Think Like An Old Guy [on saturday morning smack-dab.]

Little-Baby-Scion was minted in 2006. Big Red rolled off the line in 1998. Both of our vehicles are old. Oh, yeah. The VW Bug in the garage is vintage 1971. I rarely think of it as a vehicle because it hasn’t moved in years.

We didn’t realize how old our cars are until last week when we rode around as passengers in newer cars complete with the latest technology. Had we rented these cars, we’d have required a how-does-it-work tutorial. To say the least, it was eye-opening.

Riding around in the back seat I couldn’t help but think of the washing machine salesman that agreed with us when we walked by the newer computer-driven machines to the lonely old school washers. “We just want it to wash our clothes,” Kerri explained.

The salesman whispered to us, “The new machines are crap. Designed to breakdown and too expensive to repair. You’ll be replacing it in a few years.” We bought the old warhorse. It came with a 15 year warranty.

I nestled into my seat and laughed at my old-guy-thoughts, “Nice, but necessary?” 20 tells me that heated seats are the greatest invention since sliced bread. If I had them, I’d probably agree.

read Kerri’s blogpost about NEW CARS

smack-dab. © 2023 kerrianddavid.com

Celebrate The Pivot [on saturday morning smack-dab.]

Rob and his family celebrate the solstice. Arnie and his family celebrate Hanukkah. My sister and her clan observe Christmas. The earth travels. There is a moment when the tide of retreating light tips and returns. A touch more light than dark. Minimum declination pivots and slow walks, minute by precious minute, toward maximum. For eons, humans have celebrated, personified, and symbolized the moment of light’s return.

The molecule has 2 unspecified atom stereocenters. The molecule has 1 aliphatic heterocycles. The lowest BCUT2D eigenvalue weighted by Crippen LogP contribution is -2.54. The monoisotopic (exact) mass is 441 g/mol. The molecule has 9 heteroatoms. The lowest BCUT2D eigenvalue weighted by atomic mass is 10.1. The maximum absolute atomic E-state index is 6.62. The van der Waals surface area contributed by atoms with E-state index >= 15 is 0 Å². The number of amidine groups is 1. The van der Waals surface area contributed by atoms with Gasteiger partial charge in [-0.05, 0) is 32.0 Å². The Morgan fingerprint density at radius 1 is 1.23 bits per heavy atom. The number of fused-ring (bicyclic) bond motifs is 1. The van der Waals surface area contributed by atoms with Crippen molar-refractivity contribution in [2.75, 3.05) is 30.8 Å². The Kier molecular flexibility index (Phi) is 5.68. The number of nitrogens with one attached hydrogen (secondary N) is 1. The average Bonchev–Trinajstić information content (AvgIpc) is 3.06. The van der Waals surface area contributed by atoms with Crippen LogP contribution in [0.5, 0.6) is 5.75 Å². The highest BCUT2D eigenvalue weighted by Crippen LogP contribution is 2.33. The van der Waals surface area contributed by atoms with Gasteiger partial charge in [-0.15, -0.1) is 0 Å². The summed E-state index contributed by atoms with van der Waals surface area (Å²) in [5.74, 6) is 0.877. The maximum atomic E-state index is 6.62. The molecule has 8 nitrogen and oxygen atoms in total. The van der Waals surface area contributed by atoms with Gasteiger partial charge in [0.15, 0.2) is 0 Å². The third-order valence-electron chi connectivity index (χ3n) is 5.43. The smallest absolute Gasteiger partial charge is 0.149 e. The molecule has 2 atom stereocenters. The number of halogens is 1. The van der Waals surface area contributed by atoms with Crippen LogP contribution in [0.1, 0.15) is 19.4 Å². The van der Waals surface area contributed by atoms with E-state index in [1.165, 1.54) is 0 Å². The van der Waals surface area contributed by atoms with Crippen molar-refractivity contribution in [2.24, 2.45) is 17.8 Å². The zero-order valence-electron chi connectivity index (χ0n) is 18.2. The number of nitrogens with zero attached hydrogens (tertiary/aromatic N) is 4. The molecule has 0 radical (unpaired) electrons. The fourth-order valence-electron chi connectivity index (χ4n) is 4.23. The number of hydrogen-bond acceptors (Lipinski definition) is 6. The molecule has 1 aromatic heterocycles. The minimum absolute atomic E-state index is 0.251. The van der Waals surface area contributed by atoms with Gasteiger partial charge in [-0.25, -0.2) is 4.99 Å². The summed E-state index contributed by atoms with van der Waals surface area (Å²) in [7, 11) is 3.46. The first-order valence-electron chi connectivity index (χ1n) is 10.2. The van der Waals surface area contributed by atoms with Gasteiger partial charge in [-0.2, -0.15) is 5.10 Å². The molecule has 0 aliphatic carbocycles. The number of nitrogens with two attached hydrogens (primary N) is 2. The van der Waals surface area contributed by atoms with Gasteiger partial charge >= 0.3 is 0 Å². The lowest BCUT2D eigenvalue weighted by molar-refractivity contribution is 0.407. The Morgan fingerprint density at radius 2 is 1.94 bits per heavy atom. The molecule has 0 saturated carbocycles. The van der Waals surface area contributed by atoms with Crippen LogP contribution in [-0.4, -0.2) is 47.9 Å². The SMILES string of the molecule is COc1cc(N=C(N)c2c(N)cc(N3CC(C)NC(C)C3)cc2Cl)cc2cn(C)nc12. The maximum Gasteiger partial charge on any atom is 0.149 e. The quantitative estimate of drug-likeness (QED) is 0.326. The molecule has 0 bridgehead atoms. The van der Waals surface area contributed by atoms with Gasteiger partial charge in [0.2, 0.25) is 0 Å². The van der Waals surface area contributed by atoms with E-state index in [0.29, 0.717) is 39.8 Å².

The best story. The fewest words.

[in preparing for a cantata, she wrinkled her brow and said, ‘I need another piece!” She noodled for a few minutes on the out-of-tune church piano, pulled a few phrases from the imagination-sphere, and then sang this song. It sprang into earth fully formed. Thank goodness I had my old iPhone at the ready to capture it. We didn’t record the performance. I tell her, again and again, that she needs a proper recording of this beautiful song. She says, “Someday. And maybe with a cello line…” In our own way, we await the return of the light]

read Kerri’s blogpost on this saturday morning smack-dab.

smack-dab. © 2022 kerrianddavid.com

Unlock Her Mind [on saturday morning smack-dab.]

This cartoon strip would be funny if it wasn’t so true. I talk her into a stupor on a weekly basis. I’m an introvert so have rarely thought of myself as “too much,” but coming out of a monologue to find her dazed-into-submission has opened my eyes. Apparently, when on a roll, I can be like cold rain to the Tin Man.

The key to bringing her back from mind-lock-up is to first guide her to a comfy chair and then I play a terrible chord on her piano. I’m also gifted at producing grating chords. The chair is necessary because the jarring sound could possibly make her momentarily lose consciousness.

Once she’s sufficiently snapped-out-of-it, I’ve learned NOT to ask if she heard a word I said. Because she usually comes back into her body screaming the question, “WHAT’S THAT TERRIBLE SOUND?” I want her to believe “the terrible sound” is the awful chord and not my overly-generous monologue. So my pat response is, “What sound?”